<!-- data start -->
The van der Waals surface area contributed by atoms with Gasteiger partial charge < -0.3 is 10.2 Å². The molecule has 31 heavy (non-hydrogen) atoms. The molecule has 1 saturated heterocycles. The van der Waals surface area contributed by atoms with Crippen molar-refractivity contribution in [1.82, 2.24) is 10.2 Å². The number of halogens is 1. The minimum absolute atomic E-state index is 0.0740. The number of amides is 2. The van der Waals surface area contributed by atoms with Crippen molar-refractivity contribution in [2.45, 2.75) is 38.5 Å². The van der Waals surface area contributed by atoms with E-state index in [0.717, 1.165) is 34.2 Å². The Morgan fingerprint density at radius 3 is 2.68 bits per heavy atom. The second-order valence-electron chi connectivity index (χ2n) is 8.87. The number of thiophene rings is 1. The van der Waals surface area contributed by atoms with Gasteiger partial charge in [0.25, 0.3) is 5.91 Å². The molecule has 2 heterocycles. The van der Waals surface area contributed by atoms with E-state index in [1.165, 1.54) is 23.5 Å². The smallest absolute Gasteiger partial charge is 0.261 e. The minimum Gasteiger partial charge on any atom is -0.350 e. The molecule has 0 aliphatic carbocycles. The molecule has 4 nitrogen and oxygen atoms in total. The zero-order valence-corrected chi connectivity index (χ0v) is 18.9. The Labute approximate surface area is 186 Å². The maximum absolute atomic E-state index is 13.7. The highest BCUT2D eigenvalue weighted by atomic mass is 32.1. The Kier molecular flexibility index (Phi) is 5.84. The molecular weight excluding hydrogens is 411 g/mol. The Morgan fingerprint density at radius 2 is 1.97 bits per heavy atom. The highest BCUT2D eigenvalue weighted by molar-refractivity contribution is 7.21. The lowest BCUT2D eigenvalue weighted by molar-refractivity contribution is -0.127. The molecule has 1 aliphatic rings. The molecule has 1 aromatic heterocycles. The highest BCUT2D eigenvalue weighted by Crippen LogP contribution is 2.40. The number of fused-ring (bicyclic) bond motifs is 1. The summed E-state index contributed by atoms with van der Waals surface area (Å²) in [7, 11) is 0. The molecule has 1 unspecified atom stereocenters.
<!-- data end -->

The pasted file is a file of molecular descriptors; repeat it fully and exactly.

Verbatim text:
The van der Waals surface area contributed by atoms with Gasteiger partial charge < -0.3 is 10.2 Å². The molecule has 31 heavy (non-hydrogen) atoms. The molecule has 1 saturated heterocycles. The van der Waals surface area contributed by atoms with Crippen molar-refractivity contribution in [1.82, 2.24) is 10.2 Å². The number of halogens is 1. The minimum absolute atomic E-state index is 0.0740. The number of amides is 2. The van der Waals surface area contributed by atoms with Crippen molar-refractivity contribution in [2.45, 2.75) is 38.5 Å². The van der Waals surface area contributed by atoms with E-state index in [0.717, 1.165) is 34.2 Å². The Morgan fingerprint density at radius 3 is 2.68 bits per heavy atom. The second-order valence-electron chi connectivity index (χ2n) is 8.87. The number of thiophene rings is 1. The van der Waals surface area contributed by atoms with Gasteiger partial charge in [0.25, 0.3) is 5.91 Å². The molecule has 2 heterocycles. The van der Waals surface area contributed by atoms with E-state index in [1.165, 1.54) is 23.5 Å². The smallest absolute Gasteiger partial charge is 0.261 e. The minimum Gasteiger partial charge on any atom is -0.350 e. The molecule has 0 aliphatic carbocycles. The molecule has 4 nitrogen and oxygen atoms in total. The zero-order valence-corrected chi connectivity index (χ0v) is 18.9. The Labute approximate surface area is 186 Å². The maximum absolute atomic E-state index is 13.7. The highest BCUT2D eigenvalue weighted by atomic mass is 32.1. The Kier molecular flexibility index (Phi) is 5.84. The molecular weight excluding hydrogens is 411 g/mol. The Morgan fingerprint density at radius 2 is 1.97 bits per heavy atom. The highest BCUT2D eigenvalue weighted by molar-refractivity contribution is 7.21. The lowest BCUT2D eigenvalue weighted by molar-refractivity contribution is -0.127. The molecule has 1 aliphatic rings. The molecule has 1 aromatic heterocycles. The highest BCUT2D eigenvalue weighted by Crippen LogP contribution is 2.40. The number of fused-ring (bicyclic) bond motifs is 1. The summed E-state index contributed by atoms with van der Waals surface area (Å²) in [7, 11) is 0. The molecule has 1 unspecified atom stereocenters.